May 14, 2012
We’ve all seen the cost of energy skyrocket in the summer and it’s a burden on the wallet. Fortunately, there are several ways to battle the bloated electricity bill bounce. You might be pleasantly surprised how simple things like drawing the blind to block out the sunshine’s heat and adjusting the thermostat a little can save hundreds of dollars a month. Studies have even shown that moving the needle from 76 to 78 degrees during the day and then moving it back down at night saves up to 20% on your home cooling cost. Yes, one degree can account for a reduction of 10% and shrink that bloated bill down to a reasonable size.
Electricity Rate Game
There’s another way to play the electricity rate game with your provider because not everyone pays the same for the energy they use. Threaten to leave your current company if they refuse to cut your rates. Several providers are willing to go the extra mile to get your business by lowering their rates or proposing various sign-up deals. Most offers are actually great specials and others just look good on paper so be careful. As long as there aren’t any extensive contracts or extra fees in the small print, go ahead and take advantage of the difference in as much as three cents for kilo-watt (kWh) unit used. Considering that we burn thousands of kWhs each month, that’s a bag of change you get to keep at the end of every one of them.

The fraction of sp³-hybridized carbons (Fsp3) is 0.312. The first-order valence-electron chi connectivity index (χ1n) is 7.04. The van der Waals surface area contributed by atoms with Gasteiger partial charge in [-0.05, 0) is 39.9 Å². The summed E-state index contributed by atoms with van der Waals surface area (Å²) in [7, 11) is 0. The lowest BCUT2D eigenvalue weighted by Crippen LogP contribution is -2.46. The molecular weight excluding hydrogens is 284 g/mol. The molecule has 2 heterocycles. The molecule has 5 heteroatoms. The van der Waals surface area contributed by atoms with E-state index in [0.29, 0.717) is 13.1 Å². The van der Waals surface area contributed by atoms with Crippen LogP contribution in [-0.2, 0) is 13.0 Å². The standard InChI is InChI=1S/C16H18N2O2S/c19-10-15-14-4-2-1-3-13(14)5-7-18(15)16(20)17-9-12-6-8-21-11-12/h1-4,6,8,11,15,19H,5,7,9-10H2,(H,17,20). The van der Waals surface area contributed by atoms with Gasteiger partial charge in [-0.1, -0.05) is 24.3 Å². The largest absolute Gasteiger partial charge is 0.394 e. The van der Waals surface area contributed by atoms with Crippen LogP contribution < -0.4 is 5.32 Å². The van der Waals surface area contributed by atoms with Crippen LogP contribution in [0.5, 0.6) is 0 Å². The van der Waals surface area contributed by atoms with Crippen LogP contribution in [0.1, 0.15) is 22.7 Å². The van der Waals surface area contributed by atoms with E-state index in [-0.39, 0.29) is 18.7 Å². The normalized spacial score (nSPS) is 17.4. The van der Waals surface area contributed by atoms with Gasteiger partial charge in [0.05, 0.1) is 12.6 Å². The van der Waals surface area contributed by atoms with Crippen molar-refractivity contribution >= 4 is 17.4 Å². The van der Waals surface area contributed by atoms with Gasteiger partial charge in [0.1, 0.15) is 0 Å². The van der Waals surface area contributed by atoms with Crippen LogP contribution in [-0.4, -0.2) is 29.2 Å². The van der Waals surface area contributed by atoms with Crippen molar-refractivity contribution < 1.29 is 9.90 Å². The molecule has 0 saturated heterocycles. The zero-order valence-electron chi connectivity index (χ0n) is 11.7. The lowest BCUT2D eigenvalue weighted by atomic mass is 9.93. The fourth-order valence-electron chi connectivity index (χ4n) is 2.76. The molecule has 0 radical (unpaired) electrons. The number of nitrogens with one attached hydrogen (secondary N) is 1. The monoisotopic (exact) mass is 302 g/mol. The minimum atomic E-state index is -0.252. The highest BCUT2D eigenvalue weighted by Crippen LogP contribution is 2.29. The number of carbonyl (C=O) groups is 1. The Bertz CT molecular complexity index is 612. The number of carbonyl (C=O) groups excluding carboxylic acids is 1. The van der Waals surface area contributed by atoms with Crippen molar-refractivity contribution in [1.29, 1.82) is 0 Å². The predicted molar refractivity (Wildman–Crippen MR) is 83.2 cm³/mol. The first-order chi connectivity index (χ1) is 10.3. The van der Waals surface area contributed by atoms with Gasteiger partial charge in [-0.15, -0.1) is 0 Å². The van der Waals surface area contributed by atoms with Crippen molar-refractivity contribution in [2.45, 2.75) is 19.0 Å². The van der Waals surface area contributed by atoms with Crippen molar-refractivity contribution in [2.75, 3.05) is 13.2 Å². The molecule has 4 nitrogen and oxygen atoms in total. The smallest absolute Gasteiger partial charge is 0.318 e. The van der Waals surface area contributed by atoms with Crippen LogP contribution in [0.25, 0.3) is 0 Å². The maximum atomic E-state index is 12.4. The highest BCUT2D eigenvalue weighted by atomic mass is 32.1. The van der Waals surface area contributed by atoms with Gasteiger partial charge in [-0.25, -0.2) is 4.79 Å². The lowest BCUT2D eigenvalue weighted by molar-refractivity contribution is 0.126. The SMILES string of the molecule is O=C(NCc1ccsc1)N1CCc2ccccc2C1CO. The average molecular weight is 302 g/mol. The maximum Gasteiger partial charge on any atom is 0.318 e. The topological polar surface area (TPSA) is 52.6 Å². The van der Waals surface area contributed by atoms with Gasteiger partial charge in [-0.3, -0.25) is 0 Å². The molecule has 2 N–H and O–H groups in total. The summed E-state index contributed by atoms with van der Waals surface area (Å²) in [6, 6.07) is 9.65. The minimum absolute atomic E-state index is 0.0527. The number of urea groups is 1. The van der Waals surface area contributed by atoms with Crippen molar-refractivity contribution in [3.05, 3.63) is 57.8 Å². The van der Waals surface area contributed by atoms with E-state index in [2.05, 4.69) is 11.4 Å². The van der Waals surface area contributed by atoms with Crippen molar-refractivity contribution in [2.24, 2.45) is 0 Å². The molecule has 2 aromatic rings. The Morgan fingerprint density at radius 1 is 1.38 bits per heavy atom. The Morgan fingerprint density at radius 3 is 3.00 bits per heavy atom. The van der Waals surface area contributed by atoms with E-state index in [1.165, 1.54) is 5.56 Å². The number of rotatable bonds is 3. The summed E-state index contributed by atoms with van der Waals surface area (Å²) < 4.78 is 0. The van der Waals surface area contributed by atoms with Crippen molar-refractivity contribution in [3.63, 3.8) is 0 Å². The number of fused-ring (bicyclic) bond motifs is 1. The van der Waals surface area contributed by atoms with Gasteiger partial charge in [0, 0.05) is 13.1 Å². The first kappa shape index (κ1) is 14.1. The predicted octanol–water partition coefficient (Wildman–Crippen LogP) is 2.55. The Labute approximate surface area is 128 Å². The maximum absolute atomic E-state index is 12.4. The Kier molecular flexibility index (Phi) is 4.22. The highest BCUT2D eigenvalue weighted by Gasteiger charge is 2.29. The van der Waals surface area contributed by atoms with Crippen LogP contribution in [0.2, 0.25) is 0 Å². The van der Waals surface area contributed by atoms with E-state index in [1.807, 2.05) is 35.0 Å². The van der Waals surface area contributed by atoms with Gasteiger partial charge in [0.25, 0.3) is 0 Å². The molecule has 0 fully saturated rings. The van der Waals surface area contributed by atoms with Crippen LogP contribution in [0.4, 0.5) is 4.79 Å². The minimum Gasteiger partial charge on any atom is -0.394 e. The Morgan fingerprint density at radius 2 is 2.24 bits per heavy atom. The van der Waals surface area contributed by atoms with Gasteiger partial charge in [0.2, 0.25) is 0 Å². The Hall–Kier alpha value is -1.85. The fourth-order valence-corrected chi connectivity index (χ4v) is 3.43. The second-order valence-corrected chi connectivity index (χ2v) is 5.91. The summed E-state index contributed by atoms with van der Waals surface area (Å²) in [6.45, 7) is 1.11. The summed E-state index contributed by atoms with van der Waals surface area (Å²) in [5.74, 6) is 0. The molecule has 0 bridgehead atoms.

Smart Cooling Savings
You can also employ a third method for keeping cooling cost down. Oscillating fans lower electricity bills because it uses a fraction of the cost than the large central air units. Cooling the most utilized or occupied areas of your house makes a lot of sense and could also add up to big savings. Regardless of the system you choose to make your house more efficient this summer, make every dollar count. Summer energy bills are inevitable but they don't have to bust your budget. Just keep this article in mind while you focus on saving money with smart cooling, picking the best rate possible and adjusting your thermostat just a couple of degrees when you're not home. I don't think the furniture will mind and your bank account will thank you.